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Side Effects of the Decluttering Journey

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Now that we are a couple of months into our big decluttering journey, I am beginning to notice some side effects, mostly good. There is always talk about this process having life changing potential, but to be honest, I was still a bit skeptic. So much is sold as “life changing” these days without delivering on the promise.

Let me catch you up on where we are at this point. Our nice big basement was nearly unusable because it had become the out-of-sight-out-of-mind dumping ground at our house. And that made me sad, sad enough to keep me from spending time in it. We made reclaiming this space our priority and getting several big loads out of the house has made a huge difference. There is still much to do, but the added room is like a breath of fresh air. It is really in desperate need of some updates, which didn’t even seem possible before. But the basement is really just the beginning of a whole house purge.

In the spirit of honesty I want to give you a peek into how things are going, what is working and what is not going so well. While we have definitely made considerable strides, we have also hit a couple of road blocks. If you are on the same journey, you might identify with them.

What has changed for the better?

Cleaning up is easier

As more and more stuff goes on its journey to a new life, we suddenly find ourselves with room to put away all those things that used to just float around. After finding so many duplicate items, scissors, band aids etc. that used to be in several different places, it’s so nice to finally have a central spot for each of those. There is much more of a sense of mindfulness as far as leaving things sitting out is concerned.

Now sweeping and giving a room a quick dust job is a breeze without having to move a bunch of knick knacks. Just looking at a less cluttered space makes me want to make sure it stays that way.

Even our youngest, who has nonverbal autism, is picking up some of the slack and doing a much better job putting his own toys away – mostly. More on that later.

sponges and rags for cleaning

Better Sleep/More Energy

An insomniac most of my adult life, I began sleeping much more soundly than I had in a long time! This just reaffirmed how profoundly all of this excess stuff affected me without even realizing. Carrying so much mental baggage weighs you down more than you might be willing to admit.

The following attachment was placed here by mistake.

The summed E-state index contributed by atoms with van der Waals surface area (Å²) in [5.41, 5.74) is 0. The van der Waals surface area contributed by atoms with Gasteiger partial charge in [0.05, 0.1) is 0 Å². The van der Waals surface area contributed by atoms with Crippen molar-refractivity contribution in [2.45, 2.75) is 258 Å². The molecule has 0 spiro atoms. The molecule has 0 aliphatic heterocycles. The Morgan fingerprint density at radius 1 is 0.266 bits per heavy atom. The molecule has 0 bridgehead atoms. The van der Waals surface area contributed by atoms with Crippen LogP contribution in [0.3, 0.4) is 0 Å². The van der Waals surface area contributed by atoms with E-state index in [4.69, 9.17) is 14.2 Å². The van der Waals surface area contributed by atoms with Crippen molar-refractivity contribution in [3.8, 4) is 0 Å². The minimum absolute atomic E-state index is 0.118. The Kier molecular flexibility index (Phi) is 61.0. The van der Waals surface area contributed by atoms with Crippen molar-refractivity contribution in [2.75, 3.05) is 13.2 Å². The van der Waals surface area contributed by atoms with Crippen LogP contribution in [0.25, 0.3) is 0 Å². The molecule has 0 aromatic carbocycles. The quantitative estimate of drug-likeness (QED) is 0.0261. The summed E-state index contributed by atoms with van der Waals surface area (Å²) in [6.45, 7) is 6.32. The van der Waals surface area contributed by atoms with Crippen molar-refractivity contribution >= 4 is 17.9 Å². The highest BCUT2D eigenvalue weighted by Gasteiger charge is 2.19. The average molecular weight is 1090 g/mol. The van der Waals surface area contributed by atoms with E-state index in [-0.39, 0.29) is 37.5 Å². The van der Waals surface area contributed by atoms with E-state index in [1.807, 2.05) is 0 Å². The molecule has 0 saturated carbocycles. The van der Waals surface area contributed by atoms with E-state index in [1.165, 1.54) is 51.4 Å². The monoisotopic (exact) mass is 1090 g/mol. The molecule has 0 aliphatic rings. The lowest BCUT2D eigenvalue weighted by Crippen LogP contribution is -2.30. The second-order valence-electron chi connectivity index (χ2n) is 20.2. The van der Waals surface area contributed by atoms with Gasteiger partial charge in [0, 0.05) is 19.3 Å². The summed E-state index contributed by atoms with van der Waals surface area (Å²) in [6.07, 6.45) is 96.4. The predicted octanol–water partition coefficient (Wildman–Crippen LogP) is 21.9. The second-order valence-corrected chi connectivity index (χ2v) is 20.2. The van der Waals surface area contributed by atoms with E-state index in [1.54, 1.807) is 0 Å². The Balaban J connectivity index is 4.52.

With better rest at night came more energy during the day. I used to hit a slump every afternoon right around three. Almost immediately I found my energy remaining steady throughout the day, without the need for an afternoon cup of coffee. Big win! That is until I slacked off in my decluttering efforts.

How do I know better sleep was a direct result of decluttering? When progress slowed and stopped, sleep suddenly became much harder to come by. That is enough motivation to keep me going! It is definitely proof that clutter affects us more deeply than we might realize! After having gone through a string of bad nights, I am more motivated than ever to continue clearing out the excess!

happy and playful calico cat

The more you declutter, the easier it gets, sort of

To be honest, when I first decided to really get cracking on this project, I wasn’t sure how long I would last. But it appeared that the first few steps were truly the hardest – for a while. Once things began to exit the house and progress could actually be seen, it  became much easier. I was so touched the other day when my husband saw I had tossed the baby sleeping bag both our boys had used and became a little upset. There was a time I could not have done that. But I knew it was badly frayed in spots and had been sitting in a box for years. No one will ever be able to use it. It is gone, but I will always see my boys wearing it as babies.

My advice: Definitely start by tossing things that are relatively easy to get rid off. This helps build up some momentum and gives you more strength for those times when you find it hard to part with a particular item. More on that below.

If you do find yourself stuck, don’t despair. It is a normal part of the process. Take a step back and do some soul searching. Reboot by identifying the next area you can tackle, then the next and so on. Don’t give up and you will get back on track.

railroad tracks leading to beautiful green mountains

Less desire to spend money

There is nothing quite like the realization how much money was wasted on needless clutter to curb the desire to spend. We have also had a couple of “I was just going to buy one of those” moments. Proof yet again that clutter is an expensive habit! I have not found it at all difficult not to go out and buy. As a matter of fact, I am having these moments of empowerment when I feel like I am “sticking it to the man” when I don’t want to go out and spend!

I used to live for all the lovely ads in the Sunday morning paper. Couldn’t wait to see what was on sale that I had to have! Those days are over my friends. Now, the ads, with exception of the grocery ones, go straight to the recycling bin. I don’t miss them, not one bit. I mean, there is always Pinterest to look at fun stuff, right?

Less stuff = fewer places needed to put it

Pick up any home or decorating magazine and you will often see ways to add or maximize storage. I used to be all for that! But honestly, the more places you have to store stuff, the more stuff you are going to want to store! I am finding myself removing shelves and even cabinets at an amazing pace! Suddenly our house feels so much bigger! And I am still in the early stages of stuff pruning:)

Ditching places that might serve as holding places definitely fights the temptation to fill them back up again later. I had never considered that before. Removing shelves has opened up some formerly cramped areas of the house and I’m loving all the newfound breathing space!

Buh-bye guilt!

What makes looking at all the clutter so depressing is:

a) you allowed all the stuff to take over your living space/life

b) you are too lazy, unmotivated, indifferent, paralyzed (insert your own insult) to do anything about it

c) all this crap cost money.

My habit to pick up supplies for a little project here and a craft there really added up. Not only financially, but in a”I’m a total loser, because I never did any of those things” way. Now the guilt of never having completed many of them is no longer dead in my face everyday! Wohoo! Oh the relief, I tell ya!